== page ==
While working in finance for JPMorgan Chase, Alec Andronikov saw an opportunity he couldn’t ignore. It was 2005, and people were dialing 411 to find a phone number. “I learned there were 6.5 billion calls a year to 411,” Andronikov says. “It was a $10 billion business nobody really cared about.”
That was the start of his career as a serial entrepreneur and angel investor. He left Chase in New York and returned to the Bay Area, where he secured funding to start inFreeDA, a service that provided free directory assistance in exchange for advertising. If a caller asked for Pizza Hut, the response would consider the caller’s location and past preferences, then provide an offer to, perhaps, Domino’s. He sold the venture to AT&T in 2006.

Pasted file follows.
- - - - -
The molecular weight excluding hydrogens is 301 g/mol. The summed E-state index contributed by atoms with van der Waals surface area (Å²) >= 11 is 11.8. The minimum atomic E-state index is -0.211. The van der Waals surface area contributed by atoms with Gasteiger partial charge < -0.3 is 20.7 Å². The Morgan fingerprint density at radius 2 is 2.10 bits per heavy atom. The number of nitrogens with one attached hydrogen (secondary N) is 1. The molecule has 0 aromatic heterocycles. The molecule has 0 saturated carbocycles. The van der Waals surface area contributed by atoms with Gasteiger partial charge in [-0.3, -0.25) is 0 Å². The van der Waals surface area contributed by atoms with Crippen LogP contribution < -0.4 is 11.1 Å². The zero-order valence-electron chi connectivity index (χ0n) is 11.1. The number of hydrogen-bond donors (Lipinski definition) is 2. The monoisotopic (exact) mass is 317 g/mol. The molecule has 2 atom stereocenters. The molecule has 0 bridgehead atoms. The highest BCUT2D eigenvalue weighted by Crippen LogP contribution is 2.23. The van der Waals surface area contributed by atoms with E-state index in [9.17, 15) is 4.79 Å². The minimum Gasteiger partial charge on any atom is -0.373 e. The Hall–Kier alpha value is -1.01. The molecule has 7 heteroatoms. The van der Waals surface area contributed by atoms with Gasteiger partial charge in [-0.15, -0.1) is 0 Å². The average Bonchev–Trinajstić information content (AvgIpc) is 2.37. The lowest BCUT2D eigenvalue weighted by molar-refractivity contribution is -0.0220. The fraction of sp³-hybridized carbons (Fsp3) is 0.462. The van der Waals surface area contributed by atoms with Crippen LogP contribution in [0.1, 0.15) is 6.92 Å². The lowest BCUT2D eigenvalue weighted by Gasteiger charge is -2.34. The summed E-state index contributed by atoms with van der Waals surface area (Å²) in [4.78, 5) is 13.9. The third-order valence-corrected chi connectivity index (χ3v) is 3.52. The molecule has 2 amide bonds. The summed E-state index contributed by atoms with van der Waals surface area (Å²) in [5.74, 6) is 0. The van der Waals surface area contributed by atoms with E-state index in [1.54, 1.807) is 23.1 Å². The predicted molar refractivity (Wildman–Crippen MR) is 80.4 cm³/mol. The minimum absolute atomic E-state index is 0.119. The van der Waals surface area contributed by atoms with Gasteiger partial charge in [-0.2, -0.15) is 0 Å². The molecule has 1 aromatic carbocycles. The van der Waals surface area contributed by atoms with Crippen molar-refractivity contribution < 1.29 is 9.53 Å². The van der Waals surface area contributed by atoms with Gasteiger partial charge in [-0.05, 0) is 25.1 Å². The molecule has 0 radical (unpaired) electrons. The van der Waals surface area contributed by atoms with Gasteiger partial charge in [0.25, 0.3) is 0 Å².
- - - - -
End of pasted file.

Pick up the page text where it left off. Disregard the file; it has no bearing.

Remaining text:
“Then I started looking at rapidly growing content SMS [texting] traffic,” Andronikov says. His next venture, MoVoxx, integrated ads into messages from large media companies providing stock quotes or sports scores. Motricity bought MoVoxx in 2010 for $100 million.
Andronikov’s next act is to transition into venture capital to help fledgling companies the way he had been helped. Though still building his company, he hopes to shake up the VC model. He believes investors should help startups validate and solve true pain points in the market rather than build trendy new tech. He’d also like to finance industry experts who have identified a solution in their areas of expertise.
Andronikov credits Haas with exposing him to a variety of perspectives. “I also had professors who had been there and weren’t just teaching out of a book,” he says. —ME
Mobile Media Entrepreneur
New York City